If you’ve always enjoyed the darker side of fairytales, be they Grimm’s original tales or Angela Carter’s delicious interpretations, Claire Fuller’s more modern take on one might be the book for you. Our Endless Numbered Days opens in the stifling summer of the 1976 heatwave, in London, but very soon veers off into the cool dark forest of our nightmares.
1976: Peggy Hillcoat is eight. She spends her summer camping with her father, playing her beloved record of The Railway Children and listening to her mother’s grand piano, but her pretty life is about to change.
Her survivalist father, who has been stockpiling provisions for the end which is surely coming soon, takes her from London to a cabin in a remote European forest. There he tells Peggy the rest of the world has disappeared.
Her life is reduced to a piano which makes music but no sound, a forest where all that grows is a means of survival. And a tiny wooden hut that is Everything.
I was first drawn to this book by its eye-catching hardback cover with the chalk outline of the forest hut (see below) but the paperback cover is just as arresting and the reason why I now own both. The paperback cover is reminiscent of fairytale woods we’ve seen, including those more recent incarnations in films such as Into the Woods and Maleficent and the rather more adult-themed TV fantasy drama Game of Thrones where Northern Ireland’s Dark Hedges became the King’s Road.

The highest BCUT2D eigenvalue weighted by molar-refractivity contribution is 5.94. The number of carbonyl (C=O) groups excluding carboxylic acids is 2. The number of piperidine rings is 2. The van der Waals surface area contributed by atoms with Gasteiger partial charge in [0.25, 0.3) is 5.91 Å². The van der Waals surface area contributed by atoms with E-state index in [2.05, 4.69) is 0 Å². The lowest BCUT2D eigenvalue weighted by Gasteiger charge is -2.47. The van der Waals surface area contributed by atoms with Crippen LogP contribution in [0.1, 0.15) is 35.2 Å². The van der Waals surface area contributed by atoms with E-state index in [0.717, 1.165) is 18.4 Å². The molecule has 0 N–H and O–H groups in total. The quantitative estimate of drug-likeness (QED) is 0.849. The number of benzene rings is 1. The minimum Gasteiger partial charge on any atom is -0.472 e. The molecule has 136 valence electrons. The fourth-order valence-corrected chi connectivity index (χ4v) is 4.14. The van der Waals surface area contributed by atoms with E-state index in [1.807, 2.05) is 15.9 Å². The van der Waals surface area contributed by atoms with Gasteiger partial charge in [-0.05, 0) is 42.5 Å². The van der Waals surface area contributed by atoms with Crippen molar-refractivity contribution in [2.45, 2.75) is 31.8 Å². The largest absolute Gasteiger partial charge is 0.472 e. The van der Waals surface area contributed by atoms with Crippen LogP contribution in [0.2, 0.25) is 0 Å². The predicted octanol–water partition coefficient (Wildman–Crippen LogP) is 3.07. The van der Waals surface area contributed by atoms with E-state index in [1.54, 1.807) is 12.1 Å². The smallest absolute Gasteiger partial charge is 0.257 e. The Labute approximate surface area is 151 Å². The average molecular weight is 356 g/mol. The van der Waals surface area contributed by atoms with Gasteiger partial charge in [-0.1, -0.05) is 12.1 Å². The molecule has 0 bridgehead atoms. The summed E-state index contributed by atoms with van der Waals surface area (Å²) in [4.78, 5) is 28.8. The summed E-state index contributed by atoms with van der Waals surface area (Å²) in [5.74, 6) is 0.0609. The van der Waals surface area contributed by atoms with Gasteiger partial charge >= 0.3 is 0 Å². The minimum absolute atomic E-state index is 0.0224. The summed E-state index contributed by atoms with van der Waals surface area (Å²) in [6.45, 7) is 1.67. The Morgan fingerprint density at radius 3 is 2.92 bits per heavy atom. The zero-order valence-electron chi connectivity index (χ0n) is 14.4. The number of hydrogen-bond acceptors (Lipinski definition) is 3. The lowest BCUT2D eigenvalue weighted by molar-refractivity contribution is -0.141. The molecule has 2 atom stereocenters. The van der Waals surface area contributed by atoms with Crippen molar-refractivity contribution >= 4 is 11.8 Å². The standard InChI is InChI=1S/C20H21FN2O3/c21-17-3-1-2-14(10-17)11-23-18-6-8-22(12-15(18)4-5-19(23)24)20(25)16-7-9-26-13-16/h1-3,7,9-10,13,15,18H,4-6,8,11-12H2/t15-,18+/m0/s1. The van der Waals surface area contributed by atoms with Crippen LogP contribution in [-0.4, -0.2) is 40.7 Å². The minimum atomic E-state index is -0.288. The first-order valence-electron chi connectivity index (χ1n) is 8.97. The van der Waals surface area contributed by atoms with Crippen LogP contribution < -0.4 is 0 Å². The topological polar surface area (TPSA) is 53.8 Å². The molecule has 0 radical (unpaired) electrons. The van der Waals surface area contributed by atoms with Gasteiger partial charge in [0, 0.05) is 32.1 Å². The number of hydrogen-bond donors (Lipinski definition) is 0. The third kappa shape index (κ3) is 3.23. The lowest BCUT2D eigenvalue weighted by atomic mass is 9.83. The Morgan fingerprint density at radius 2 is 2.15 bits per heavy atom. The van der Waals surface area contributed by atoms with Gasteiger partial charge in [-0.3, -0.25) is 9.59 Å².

I felt an immediate connection or sympathy with the main character, Peggy, partly because I was a couple of years older than her in that summer of heatwave. For once, it was good to read a book where the main character was close to me in age. I don’t think it’s necessary for your enjoyment of the book but it added an extra dimension to mine, especially with the nostalgia of some aspects of Peggy’s pre-abduction childhood, like the food and music. (Just to be clear, my father never went camping more than once (after finding a snake under his sleeping bag the one time he did) and certainly never with me, and while he may have stockpiled a great many things, mostly paper, notebooks, video cassettes and books, he wasn’t a survivalist.)
Claire Fuller’s writing is graceful and assured. She manages to keep a light touch even where the book is at its darkest; it’s an aspect of her writing that I really admire. She does it so well that when I realised the full extent of Our Endless Numbered Days, it shocked me to the core. And it’s a rare book and its writer who are able to do that these days. She paces her story well, too, keeping the tension taut, while allowing space for the forest world to unfurl around the characters, giving them some freedom to roam and explore their new home. The description of the forest is very evocative and it’s difficult not to hear the animal sounds, want to rub the earth from between your fingers and ease out the splinters from the wood, in order to distract from the gnawing phantom hunger pangs you’ll feel in empathy with Peggy. Read more